► Renault's rear-engined Twingo
► Meets VW's conventional Up
► Which makes the better city car?
What’s interesting about this little tête-à-tête is that it pitches a small car for which a rear-engine, rear-wheel drive platform was rejected by the world’s second largest car maker on grounds of cost, against a small car only armed with precisely that platform because a third party – the world’s third largest car maker – needs it for sundry Smart purposes.
Having already seen off Fiat’s Panda, Volkswagen’s somewhat delicious Up needs no introduction. This isn’t our first thrape in a Twingo either, so let’s cut to the chase, and that which purports to give the latter’s pricey little platform the edge; advantageous packaging.
Well, mounting engine and drive astern certainly hasn’t made the Twingo any more compact overall.
It’s actually over two inches longer and two and a half inches taller than the Up. However, with a wheelbase getting on for three inches more generous than that of the VW, you’d expect the Renault at the very least to take the honours in the accommodation stakes.
From the driver’s perspective there is, ostensibly, little to choose between the two. Front seats are comfortable enough, though a lack of steering-wheel reach adjustment in either car does dictate a somewhat upright approach to the helm. But then the Twingo lobs a queen wasp in the ergonomic Pimms by leaving the driver precisely nowhere to rest his (or, more probably, her) clutch foot.
Worse, the angular, all-too-readily-demountable storage bin in front of the gear lever will keep savaging an already displaced left leg, adding further discomfort, and possible bruising. With the other side of the shin bin annoyance neatly chamfered to fit a passenger footwell which widens out along the transmission tunnel, the words ‘rat’ and ‘smell’ leap to mind in the context of Renault’s conversion to right-hand drive…
Sitting behind myself in the Twingo is tight; lolling, legs akimbo like a bloke on a banquette who’s had one too many is right out. Despite having inherited my mother’s short, fat, hairy legs, my knees are in constant contact with the front seatback. Moreover (and this may be down to the presence of a full-length canvas sunroof) my head is rammed so firmly into the roof lining I might, for all the world, be wearing a giant hat.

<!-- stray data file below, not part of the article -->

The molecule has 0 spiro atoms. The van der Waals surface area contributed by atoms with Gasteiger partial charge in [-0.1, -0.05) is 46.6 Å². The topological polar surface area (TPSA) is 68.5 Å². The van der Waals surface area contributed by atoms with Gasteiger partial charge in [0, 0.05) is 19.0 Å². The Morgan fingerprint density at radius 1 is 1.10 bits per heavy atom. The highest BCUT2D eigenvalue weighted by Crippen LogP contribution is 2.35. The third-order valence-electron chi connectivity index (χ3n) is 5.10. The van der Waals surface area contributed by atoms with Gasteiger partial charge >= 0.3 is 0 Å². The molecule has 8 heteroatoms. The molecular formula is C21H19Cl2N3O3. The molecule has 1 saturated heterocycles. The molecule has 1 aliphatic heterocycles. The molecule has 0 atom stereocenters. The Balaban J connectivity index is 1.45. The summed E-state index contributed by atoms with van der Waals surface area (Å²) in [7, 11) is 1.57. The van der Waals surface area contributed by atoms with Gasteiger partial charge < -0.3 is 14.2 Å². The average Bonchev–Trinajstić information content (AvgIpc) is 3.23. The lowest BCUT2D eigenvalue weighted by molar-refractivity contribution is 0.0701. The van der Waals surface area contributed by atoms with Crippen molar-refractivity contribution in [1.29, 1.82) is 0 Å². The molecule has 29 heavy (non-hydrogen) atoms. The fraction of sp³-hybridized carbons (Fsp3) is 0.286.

The rear seat itself is decidedly firm and, in the interests of increasing rear loadspace, may be rake adjusted between the Victorian and the positively vertical.
So how come, despite the shorter wheelbase, the Up gives me perceptibly more legroom astern, enough headroom to make my own choice of hat, and a more comfortable seat to boot? Hmmm. Must all come down to luggage capacity, then.
Nope. Rear seats in place, the VW boasts a loadspace 63 litres larger than the 188 litres offered by the Renault. And don’t go thinking that, 911-style, there’s bonnet space up for grabs…
Clearly armed with the collective IQ of a packet of Jaffa Cakes, it took two of us 20 minutes and an ecstasy of fumbling to fathom Twingo bonnet opening. It’s hinge-free and doesn’t so much ‘open’ as flop clumsily forwards a few inches. Indeed it’s only prevented from clattering headlong into impromptu toboggan status by a pair of nylon straps.
Aspirant luggage space already occupied by a radiator inaccessible even with the bonnet open, then, this two-man tussle reveals nought but a row of fluid top-up caps, suggesting screenwash reservoir refilling to be the work of but an eon.
So, having clearly established that the Twingo’s alternative platform singularly fails to steal packaging honours from the Up, we must presume that it will prove more competitive in, perhaps, the 4 performance or driving dynamics departments.
Both machines sport 999cc, three-cylinder, naturally-aspirated petrol powerplants. Volkswagen has bullied 5bhp and 3lb ft of torque more from its unit, but the Up is a stout 64kg heavier than the Twingo. Despite this considerable weight disparity, however, the Volkswagen is over a second quicker to 62mph and has a 14mph higher top speed.